Random and illustrative stories about the global pandemic and how businesses and various business sectors are trying to recover from it, with brief, occasional, italicized and sometimes gratuitous commentary…
• The US now has had a total of 49,301,0709 Covid-19 coronavirus cases, resulting in 801,326 deaths and 39,032,255 reported recoveries.
Globally, there have been 262,595,513 total cases, with 5,228,531 resultant fatalities and 237,158,557 reported recoveries. (Source.)
• The Centers for Disease Control and prevention (CDC) says that 74.5 percent of the US population age five and older, and 70.1 percent of the total population, has received at least one dose of vaccine, while 63 percent of the five-and-older population and 59.3 percent of the total population has been fully vaccinated.
About 20 percent of the total population, and 21.9 percent of the 18-and-older population, has received a vaccine booster dose.
• The Wall Street Journal this morning reports that "the Centers for Disease Control and Prevention strengthened its Covid-19 booster-shot recommendations, reflecting the potential threat the new Omicron variant poses to the pandemic response in the U.S. and world-wide.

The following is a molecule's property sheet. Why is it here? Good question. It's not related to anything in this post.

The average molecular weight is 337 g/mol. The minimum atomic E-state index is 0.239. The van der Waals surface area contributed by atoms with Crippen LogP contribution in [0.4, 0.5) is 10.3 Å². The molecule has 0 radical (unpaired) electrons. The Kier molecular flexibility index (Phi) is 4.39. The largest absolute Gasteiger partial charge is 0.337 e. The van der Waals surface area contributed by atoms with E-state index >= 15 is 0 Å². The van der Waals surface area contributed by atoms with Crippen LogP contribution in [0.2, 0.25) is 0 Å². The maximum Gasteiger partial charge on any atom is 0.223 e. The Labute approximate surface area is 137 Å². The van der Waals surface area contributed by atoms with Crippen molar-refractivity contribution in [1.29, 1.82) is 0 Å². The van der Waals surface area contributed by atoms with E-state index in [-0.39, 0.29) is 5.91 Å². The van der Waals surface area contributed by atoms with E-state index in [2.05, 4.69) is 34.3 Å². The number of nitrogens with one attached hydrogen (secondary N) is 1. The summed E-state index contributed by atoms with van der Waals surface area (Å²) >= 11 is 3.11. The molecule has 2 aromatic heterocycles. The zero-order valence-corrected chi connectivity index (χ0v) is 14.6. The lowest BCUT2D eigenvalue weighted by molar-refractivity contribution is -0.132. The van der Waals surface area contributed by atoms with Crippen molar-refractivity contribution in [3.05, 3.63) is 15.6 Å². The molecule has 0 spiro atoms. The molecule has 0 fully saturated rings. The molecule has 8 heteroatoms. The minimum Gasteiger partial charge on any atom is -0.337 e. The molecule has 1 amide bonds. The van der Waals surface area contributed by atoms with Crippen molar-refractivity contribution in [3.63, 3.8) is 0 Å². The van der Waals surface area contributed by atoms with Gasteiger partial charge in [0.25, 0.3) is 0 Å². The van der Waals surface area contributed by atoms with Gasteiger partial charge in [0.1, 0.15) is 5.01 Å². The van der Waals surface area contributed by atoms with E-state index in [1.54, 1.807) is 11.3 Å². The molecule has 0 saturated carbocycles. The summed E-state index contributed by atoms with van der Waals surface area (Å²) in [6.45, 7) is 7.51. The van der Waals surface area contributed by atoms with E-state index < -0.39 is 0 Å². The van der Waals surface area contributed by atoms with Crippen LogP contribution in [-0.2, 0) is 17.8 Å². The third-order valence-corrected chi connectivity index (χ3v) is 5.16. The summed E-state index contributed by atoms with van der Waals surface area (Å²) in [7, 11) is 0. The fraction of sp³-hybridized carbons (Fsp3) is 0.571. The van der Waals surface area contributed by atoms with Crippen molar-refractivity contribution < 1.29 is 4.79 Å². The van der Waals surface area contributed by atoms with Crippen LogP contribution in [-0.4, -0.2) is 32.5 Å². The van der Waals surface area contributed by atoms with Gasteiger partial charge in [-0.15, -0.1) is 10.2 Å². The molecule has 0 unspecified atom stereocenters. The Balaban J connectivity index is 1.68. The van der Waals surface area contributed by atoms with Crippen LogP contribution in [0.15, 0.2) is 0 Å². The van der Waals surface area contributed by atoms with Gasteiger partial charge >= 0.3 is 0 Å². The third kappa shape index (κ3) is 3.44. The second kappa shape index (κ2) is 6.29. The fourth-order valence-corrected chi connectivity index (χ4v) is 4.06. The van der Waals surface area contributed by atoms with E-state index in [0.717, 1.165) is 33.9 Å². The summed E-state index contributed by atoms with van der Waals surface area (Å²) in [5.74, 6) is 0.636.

"The CDC on Monday recommended that everyone 18 and older get an additional shot after completing a first course of Covid-19 vaccination. The agency earlier this month encouraged boosters only for those 50 and above, adding that people ages 18 and above could get an additional dose."
The Journal also reports that "the Food and Drug Administration could authorize Covid-19 boosters from Pfizer Inc. and BioNTech for use in 16- and 17-year olds as soon as next week as concerns rise over a new, possibly more transmissible variant, according to a person familiar with the planning. The agency is planning to move rapidly to take action on a request by the companies to authorize boosters for 16- and-17 year olds, according to a person familiar with the matter. So far, only people 18 years and older are eligible for boosters."
• Also from the Wall Street Journal:
"Preliminary tests indicate the Covid-19 antibody drug cocktail from Regeneron Pharmaceuticals Inc. loses effectiveness against Omicron, the company said Tuesday, a sign that some products in an important class of therapies might need modifying if the new strain becomes widespread.
"Separate testing of another authorized Covid-19 antibody drug cocktail, from Eli Lilly & Co., indicates it also isn’t as effective against Omicron, outside scientists said. Lilly said it is testing the new variant against its antibody treatment and wouldn’t speculate on what the results will be.
"The findings are the early results of researchers’ race to assess the impact of the new Omicron variant on Covid-19 treatments that patients, doctors and hospitals have been relying on, as well as pills in development that have promised to keep people out of the hospital.
"Researchers say some antibody therapies are likely to be especially vulnerable to Omicron because it contains mutations to the spike protein that the Regeneron and Lilly drugs target, while other drugs should hold up well because they attack elements of the virus unchanged in the variant."